One of the benefits of choosing a single origin bean is consistency. Especially when pulling shots of espresso where you’re utilizing a relatively small amount of coffee grounds in your brew, a single origin ensures you’re getting the same grinds every time. With a blend, on the other hand, you have the potential for a unknown ratio to end up in your portafilter, and that can cause a little bit of havoc if you have a deep commitment to consistency.
One of the drawbacks, however, is that single origins can be difficult to source. While a blend is devised with a target flavor profile in mind and the sourcing and selection of beans will change every year depending on the coffee crop, a single origin is, well, a single coffee bean. If you fall in love with one from a specific estate or farm and they experience issues the following year, you’re kind of out of luck. But maybe that’s also something you can love about them — the potential for their rarity.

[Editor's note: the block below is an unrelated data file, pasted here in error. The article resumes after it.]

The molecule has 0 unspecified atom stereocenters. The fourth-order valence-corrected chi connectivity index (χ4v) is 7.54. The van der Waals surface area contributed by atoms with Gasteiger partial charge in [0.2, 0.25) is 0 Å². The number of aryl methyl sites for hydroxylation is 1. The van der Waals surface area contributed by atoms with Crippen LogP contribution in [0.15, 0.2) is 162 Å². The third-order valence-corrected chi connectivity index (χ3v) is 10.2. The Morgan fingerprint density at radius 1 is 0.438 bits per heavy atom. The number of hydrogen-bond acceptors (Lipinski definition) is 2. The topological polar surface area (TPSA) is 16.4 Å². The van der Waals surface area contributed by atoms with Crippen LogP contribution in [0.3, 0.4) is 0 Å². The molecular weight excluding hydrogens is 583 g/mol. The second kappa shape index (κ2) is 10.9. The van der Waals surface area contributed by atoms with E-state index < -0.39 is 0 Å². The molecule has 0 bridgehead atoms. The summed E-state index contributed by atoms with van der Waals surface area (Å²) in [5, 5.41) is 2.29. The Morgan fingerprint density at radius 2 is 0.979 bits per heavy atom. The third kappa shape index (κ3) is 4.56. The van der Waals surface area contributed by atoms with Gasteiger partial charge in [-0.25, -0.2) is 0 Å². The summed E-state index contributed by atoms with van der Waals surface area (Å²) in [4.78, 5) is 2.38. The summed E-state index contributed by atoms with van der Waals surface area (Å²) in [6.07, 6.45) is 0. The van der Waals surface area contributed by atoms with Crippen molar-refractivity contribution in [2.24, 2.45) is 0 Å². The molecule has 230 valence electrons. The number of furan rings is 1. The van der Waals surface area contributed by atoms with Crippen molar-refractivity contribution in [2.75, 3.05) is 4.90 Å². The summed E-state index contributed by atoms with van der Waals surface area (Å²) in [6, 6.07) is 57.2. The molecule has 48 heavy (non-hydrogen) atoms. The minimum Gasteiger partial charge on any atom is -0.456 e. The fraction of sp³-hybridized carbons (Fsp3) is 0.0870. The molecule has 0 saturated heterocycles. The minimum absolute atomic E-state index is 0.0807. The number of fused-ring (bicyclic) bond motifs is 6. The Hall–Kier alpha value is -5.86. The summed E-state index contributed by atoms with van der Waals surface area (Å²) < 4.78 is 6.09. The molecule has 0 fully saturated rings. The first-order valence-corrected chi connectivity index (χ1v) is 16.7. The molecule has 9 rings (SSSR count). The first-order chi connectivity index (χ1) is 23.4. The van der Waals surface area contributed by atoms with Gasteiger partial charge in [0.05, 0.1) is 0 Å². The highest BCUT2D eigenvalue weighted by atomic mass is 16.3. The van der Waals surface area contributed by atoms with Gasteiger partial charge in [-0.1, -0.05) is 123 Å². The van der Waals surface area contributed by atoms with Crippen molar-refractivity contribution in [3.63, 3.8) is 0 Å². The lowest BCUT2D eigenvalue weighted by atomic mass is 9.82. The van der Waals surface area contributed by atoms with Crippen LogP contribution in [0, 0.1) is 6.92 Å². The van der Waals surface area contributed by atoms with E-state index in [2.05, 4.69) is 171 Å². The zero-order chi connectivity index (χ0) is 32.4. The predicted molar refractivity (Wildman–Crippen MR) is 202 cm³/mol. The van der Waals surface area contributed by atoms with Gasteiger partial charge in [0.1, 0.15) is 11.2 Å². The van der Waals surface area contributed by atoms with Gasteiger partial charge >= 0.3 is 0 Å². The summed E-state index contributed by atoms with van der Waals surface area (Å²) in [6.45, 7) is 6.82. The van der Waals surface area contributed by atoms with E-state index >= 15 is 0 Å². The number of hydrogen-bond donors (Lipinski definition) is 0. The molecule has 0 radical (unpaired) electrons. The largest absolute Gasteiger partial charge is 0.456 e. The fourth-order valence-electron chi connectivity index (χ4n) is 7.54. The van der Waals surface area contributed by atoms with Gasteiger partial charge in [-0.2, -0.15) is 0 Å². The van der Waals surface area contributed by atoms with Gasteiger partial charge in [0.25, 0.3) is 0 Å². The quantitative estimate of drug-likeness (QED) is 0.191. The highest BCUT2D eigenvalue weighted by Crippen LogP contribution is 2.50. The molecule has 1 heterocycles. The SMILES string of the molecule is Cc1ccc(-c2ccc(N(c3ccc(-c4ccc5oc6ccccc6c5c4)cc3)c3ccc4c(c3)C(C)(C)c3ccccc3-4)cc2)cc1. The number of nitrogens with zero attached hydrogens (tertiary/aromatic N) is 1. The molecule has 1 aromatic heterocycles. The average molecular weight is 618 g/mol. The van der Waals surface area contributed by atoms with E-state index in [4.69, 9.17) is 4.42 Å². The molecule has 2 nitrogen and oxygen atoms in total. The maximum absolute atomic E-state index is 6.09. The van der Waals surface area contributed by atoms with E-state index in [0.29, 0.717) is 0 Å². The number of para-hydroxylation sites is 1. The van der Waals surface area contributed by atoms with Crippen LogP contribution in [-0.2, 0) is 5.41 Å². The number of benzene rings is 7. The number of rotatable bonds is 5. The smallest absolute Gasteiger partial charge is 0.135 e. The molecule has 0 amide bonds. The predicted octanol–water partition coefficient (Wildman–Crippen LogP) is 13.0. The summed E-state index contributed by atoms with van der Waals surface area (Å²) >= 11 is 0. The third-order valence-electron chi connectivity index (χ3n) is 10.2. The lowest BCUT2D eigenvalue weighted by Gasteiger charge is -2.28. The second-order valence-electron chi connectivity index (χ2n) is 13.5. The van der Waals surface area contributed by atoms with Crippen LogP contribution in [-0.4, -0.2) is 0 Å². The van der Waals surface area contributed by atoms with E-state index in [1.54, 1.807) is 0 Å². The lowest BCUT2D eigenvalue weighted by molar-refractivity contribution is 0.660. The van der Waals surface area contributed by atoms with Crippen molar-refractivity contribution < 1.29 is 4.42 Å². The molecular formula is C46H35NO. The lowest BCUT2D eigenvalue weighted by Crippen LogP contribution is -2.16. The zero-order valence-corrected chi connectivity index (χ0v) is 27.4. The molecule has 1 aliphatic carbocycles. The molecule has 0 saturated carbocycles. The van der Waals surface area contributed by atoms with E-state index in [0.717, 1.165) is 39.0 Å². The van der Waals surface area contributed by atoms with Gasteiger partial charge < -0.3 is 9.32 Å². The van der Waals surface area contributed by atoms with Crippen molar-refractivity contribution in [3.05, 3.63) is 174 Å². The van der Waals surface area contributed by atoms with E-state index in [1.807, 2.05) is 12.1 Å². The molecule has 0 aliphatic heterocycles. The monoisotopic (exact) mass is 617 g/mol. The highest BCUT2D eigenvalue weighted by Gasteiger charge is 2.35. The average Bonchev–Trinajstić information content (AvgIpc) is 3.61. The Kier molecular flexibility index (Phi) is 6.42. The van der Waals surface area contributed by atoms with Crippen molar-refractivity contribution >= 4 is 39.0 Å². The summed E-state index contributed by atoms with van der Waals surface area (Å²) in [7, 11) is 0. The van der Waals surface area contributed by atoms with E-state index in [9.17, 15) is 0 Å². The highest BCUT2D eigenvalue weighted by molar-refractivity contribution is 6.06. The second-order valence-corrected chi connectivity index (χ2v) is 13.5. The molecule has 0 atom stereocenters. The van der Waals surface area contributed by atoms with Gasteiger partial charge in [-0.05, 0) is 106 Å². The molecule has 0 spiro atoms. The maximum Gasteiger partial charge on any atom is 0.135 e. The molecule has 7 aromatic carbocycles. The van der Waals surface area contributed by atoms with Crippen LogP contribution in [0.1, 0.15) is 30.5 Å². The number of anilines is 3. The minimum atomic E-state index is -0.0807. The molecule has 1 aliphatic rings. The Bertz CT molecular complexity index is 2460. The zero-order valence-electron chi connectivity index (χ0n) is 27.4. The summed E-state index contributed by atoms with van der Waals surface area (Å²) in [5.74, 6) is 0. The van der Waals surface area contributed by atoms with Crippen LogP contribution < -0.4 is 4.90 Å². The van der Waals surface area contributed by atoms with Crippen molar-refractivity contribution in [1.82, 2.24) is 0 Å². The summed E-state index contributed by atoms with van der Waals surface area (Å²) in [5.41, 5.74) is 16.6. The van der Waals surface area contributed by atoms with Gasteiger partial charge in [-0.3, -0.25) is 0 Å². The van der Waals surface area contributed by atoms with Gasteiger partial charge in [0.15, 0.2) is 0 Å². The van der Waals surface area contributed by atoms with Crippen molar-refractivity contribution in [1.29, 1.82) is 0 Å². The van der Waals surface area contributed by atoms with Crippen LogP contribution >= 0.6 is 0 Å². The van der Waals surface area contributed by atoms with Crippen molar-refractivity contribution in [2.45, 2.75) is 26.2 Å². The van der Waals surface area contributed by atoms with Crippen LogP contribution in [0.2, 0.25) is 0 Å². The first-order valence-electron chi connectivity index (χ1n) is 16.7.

In this video, we play around with a few different preparations of a single origin from Velton’s Coffee, the Brazil Condado Estate. We featured this guy because it is a great espresso single origin and also produces a delicious cup via pour over, AeroPress and drip. Watch the ladies prep it up and give their thoughts on the coffee’s flavor profile.